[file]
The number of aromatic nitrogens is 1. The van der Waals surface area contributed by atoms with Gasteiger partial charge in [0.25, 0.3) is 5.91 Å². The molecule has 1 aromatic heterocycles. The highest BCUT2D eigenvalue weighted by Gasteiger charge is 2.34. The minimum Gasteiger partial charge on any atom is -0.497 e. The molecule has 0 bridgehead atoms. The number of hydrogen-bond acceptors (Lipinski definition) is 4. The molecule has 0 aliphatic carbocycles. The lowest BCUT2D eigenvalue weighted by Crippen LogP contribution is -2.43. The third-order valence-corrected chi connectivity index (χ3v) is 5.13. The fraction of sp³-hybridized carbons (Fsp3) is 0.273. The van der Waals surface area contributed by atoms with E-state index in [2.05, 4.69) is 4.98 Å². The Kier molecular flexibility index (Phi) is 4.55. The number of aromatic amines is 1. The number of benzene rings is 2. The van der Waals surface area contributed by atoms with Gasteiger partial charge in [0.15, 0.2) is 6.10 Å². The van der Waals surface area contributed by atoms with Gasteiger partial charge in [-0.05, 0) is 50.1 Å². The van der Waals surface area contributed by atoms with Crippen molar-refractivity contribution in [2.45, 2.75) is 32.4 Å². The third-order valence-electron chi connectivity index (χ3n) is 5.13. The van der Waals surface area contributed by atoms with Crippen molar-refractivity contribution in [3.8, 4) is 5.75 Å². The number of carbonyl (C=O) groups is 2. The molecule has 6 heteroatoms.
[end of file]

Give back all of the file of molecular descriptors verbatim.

The number of aromatic nitrogens is 1. The van der Waals surface area contributed by atoms with Gasteiger partial charge in [0.25, 0.3) is 5.91 Å². The molecule has 1 aromatic heterocycles. The highest BCUT2D eigenvalue weighted by Gasteiger charge is 2.34. The minimum Gasteiger partial charge on any atom is -0.497 e. The molecule has 0 bridgehead atoms. The number of hydrogen-bond acceptors (Lipinski definition) is 4. The molecule has 0 aliphatic carbocycles. The lowest BCUT2D eigenvalue weighted by Crippen LogP contribution is -2.43. The third-order valence-corrected chi connectivity index (χ3v) is 5.13. The fraction of sp³-hybridized carbons (Fsp3) is 0.273. The van der Waals surface area contributed by atoms with E-state index in [2.05, 4.69) is 4.98 Å². The Kier molecular flexibility index (Phi) is 4.55. The number of aromatic amines is 1. The number of benzene rings is 2. The van der Waals surface area contributed by atoms with Gasteiger partial charge in [0.15, 0.2) is 6.10 Å². The van der Waals surface area contributed by atoms with Gasteiger partial charge in [-0.05, 0) is 50.1 Å². The van der Waals surface area contributed by atoms with Crippen molar-refractivity contribution in [2.45, 2.75) is 32.4 Å². The third-order valence-electron chi connectivity index (χ3n) is 5.13. The van der Waals surface area contributed by atoms with Crippen molar-refractivity contribution in [3.8, 4) is 5.75 Å². The number of carbonyl (C=O) groups is 2. The molecule has 6 heteroatoms.